Preparing Boys for Life
Fords in Four: Josh Collins '13
Emily Chahar

In Fords in Four, we ask an alumnus four questions; he shares insights and stories. In this blog post, Josh Collins '13, Director of Business Development at LeafLabs LLC, reflects on lessons learned from his favorite teachers at Haverford, as well as from starting his own company at the age of 21. He also shares advice for fellow young alums and current students. 

Can you recount a memorable Haverford faculty member? What did you learn from them?

I was incredibly lucky to have some amazing teachers at Haverford. I feel like Zack Murtha, Jamison Maley, Rebecca Smedley, Sara Adkins, Tom Trocano, and Bill Ehrhart had the biggest impact on me academically. I also had two great coaches in Brian Skelley and Andrew Poolman, who shaped my athletic career. I had Mr. Murtha, Mr. Maley, and Ms. Adkins each for three years, and so I felt like I got to develop great ongoing academic relationships with each of them. They were all incredibly dedicated to their teaching and their students, and it felt like we were friends at the end of my time at Haverford. Mr. Maley was always my favorite teacher, and he possessed an uncanny ability to connect with students despite, or maybe because of, his eclectic personality. He really took me under his wing, and I always felt like we had very similar personalities in a lot of ways. I actually did an independent study on dark matter and dark energy with him my senior year, which was an amazing opportunity to do some self-driven work. Ms. Smedley was one of the most contagiously positive people I’ve ever met in my life, and I was always amazed by the way she made everyone she taught feel valued and special. Mr. Trocano’s honors chemistry class was notorious, but it served me well in college both in subject matter and the way he taught us to prepare and work through challenging problems. I still tell the story of Mr. Trocano asking a True/False question, and when a student answered incorrectly, he’d joyfully exclaim “Close!” Dr. Ehrhart was incredibly open with me as one of his advisees, and I really admired how he would always speak his mind. He always seemed to stay so true to himself and encouraged us to do the same. Coaches Skelly and Poolman both helped me develop athletically alongside my academics, and taught me a great amount about discipline, intentional practice, and hard work outside the classroom. I always appreciated that both would join us in our practices, as it really showed how dedicated they were to our improvement..

What did you learn at Haverford that you carry with you?

The lessons around the “man in the arena” Roosevelt speech by the School’s entrance has always resonated with me. Being the “doer” as opposed to the “critic” just makes sense to me; it’s easy to poke holes in others’ work or opinions, but it’s hard to be a creator or to actually try and help people or make the world better. I remember also the messages of many student presenters and guest speakers who emphasized that failing is okay. I think that too often in our society, people view failing as a character defect. But I’ve learned that going after your goals, even when they are hard or when critics tell you they’re impossible, is an amazingly undervalued skill. Being okay with yourself and eager to try again if you fail is hard, but it is a crucial mindset to have in both personal and professional endeavors. In any part of life, you need to strive for things that you care about; doing this is how you ultimately succeed. I feel lucky that Haverford started instilling this lesson in me at a young age because I think it’s a lesson that not everyone learns at all, let alone in high school.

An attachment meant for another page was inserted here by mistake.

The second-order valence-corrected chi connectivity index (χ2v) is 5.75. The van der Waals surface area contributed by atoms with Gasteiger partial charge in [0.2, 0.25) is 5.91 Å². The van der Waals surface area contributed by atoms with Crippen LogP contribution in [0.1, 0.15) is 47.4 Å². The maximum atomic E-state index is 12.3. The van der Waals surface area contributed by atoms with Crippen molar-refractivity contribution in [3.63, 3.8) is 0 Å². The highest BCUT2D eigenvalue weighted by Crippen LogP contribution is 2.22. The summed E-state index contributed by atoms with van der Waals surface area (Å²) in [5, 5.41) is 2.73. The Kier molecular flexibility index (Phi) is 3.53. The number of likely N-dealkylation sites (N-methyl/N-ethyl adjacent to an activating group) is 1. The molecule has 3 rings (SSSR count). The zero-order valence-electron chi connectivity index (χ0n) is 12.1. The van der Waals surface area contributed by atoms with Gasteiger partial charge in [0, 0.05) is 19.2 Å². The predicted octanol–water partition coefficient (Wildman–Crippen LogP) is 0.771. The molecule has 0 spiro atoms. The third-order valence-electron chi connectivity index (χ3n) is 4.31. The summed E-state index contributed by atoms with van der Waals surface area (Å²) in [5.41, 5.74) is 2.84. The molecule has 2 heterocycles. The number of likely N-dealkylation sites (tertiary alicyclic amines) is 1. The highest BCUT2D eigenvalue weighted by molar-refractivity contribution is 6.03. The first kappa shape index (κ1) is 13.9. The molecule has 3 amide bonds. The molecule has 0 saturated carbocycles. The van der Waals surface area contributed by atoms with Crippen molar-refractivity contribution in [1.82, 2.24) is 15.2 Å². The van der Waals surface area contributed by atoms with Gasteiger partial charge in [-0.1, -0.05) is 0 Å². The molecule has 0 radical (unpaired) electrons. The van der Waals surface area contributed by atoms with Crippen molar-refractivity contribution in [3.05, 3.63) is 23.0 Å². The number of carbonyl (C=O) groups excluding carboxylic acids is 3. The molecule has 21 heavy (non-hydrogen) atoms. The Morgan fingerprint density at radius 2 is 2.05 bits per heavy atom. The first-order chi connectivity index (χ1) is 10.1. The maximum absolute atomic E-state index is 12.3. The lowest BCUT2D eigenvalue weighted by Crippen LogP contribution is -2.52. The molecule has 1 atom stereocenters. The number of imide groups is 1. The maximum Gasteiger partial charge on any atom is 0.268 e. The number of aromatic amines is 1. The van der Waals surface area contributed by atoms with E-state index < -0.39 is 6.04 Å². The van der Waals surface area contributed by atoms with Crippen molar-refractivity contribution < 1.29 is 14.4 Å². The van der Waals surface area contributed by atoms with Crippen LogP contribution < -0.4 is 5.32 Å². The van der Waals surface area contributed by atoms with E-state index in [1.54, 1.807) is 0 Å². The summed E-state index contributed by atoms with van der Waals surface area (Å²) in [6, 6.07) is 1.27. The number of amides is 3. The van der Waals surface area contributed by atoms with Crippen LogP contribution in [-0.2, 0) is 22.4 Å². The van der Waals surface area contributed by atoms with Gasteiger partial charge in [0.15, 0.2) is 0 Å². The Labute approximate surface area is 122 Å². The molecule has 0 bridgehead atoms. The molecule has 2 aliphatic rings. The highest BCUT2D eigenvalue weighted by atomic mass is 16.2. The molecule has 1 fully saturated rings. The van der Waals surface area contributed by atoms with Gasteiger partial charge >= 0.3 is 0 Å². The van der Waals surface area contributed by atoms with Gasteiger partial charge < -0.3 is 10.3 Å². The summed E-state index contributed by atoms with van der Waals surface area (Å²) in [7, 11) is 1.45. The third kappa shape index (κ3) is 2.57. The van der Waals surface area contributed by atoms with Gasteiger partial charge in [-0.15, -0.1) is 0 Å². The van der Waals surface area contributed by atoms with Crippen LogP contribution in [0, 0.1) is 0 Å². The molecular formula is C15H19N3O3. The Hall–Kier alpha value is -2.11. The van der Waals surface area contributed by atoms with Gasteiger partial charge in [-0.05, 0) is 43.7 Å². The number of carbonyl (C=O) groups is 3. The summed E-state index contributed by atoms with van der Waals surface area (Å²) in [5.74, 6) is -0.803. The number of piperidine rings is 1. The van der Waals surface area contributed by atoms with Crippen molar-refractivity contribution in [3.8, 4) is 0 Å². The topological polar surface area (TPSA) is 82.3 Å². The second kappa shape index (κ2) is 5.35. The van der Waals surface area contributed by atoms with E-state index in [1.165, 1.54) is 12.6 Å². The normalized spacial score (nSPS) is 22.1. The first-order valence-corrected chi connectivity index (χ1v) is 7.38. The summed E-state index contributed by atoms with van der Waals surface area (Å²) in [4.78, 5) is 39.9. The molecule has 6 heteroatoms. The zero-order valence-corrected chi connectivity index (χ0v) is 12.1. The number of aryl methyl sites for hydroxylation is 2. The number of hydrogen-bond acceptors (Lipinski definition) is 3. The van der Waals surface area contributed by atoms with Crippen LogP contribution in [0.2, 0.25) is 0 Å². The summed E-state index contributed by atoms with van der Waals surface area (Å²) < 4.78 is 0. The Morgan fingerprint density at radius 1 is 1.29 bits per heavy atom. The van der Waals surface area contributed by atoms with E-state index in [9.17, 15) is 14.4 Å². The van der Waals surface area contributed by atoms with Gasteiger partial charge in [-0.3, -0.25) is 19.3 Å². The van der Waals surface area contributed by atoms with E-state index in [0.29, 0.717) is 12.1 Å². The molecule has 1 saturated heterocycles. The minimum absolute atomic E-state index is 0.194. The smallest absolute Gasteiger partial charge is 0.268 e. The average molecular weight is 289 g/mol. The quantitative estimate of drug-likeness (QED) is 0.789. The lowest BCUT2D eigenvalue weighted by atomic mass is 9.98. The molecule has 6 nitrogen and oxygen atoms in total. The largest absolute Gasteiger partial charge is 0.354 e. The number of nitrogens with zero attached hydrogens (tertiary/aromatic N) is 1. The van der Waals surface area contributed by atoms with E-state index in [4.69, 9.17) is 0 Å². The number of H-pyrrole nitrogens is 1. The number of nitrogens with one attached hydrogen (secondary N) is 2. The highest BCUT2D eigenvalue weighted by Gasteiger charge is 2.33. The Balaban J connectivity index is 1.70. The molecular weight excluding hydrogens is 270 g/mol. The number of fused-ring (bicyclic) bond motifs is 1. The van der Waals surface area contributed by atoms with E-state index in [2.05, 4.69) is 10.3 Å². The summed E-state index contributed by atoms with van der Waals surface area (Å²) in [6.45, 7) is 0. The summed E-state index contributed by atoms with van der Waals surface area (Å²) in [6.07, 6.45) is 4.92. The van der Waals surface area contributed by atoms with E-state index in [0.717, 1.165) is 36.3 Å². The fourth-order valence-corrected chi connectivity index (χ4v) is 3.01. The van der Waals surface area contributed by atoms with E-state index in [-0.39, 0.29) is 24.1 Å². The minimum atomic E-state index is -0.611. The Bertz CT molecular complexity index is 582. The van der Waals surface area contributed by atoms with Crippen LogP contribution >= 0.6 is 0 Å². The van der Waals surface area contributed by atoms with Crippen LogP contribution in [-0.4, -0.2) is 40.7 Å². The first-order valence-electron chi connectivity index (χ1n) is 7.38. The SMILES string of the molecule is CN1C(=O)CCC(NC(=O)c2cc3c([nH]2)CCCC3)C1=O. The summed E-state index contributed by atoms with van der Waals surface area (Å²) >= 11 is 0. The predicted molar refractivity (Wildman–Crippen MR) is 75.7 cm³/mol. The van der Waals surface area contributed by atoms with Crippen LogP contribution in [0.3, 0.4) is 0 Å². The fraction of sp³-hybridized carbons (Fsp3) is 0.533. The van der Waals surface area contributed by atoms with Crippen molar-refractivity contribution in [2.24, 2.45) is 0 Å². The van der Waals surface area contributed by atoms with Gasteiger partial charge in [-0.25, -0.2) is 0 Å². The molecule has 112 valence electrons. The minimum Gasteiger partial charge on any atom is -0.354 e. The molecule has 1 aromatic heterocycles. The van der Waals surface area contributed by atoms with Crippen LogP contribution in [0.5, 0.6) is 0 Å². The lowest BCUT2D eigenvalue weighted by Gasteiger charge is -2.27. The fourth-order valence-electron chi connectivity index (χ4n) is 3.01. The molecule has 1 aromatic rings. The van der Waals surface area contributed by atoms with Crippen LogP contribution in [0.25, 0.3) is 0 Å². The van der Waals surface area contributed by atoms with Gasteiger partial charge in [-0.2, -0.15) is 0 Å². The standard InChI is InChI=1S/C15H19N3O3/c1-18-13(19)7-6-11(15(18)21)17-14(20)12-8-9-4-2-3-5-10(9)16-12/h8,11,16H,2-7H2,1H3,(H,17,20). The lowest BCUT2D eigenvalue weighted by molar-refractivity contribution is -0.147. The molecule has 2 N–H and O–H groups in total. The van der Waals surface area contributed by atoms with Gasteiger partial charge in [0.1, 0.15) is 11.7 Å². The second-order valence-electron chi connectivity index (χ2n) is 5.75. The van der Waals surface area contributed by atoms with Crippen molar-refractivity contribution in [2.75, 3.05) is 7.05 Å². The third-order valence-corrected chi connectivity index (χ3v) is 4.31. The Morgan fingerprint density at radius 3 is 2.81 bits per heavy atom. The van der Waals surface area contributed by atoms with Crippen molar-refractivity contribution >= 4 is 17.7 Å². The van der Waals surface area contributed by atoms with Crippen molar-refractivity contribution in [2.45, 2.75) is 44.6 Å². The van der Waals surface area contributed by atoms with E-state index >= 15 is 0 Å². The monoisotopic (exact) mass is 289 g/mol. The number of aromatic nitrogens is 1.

Being okay with yourself and eager to try again if you fail is hard, but it is a crucial mindset to have in both personal and professional endeavors. In any part of life, you need to strive for things that you care about; doing this is how you ultimately succeed. I feel lucky that Haverford started instilling this lesson in me at a young age because I think it’s a lesson that not everyone learns at all, let alone in high school.

Can you trace your career path so far, including how you started your own company, Slope, at the age of 21?

I’d first and foremost like to actively and aggressively acknowledge my own incredible privilege in even being able to go down this path. Having a loving family able to send me to a school as great as Haverford, getting to attend Princeton, and getting to work with all the amazing mentors I met there and in my early career all greatly contributed to my career so far – this is all also compounded by my inherent privilege as a straight, white, cis, well-off male in our society.

I came out of Haverford inspired by Mr. Maley to pursue astrophysics. Early on, I switched to engineering, but midway through my sophomore year, I realized that the classes I was taking weren’t my forte, and I was struggling both to succeed and to enjoy my time in college. This was an example of another lesson I learned tangential to the lesson that failure is okay; changing paths for a good reason is also okay! I switched my major to philosophy, a subject which I really enjoyed, and parlayed my engineering work into Computer Science and Entrepreneurship minors.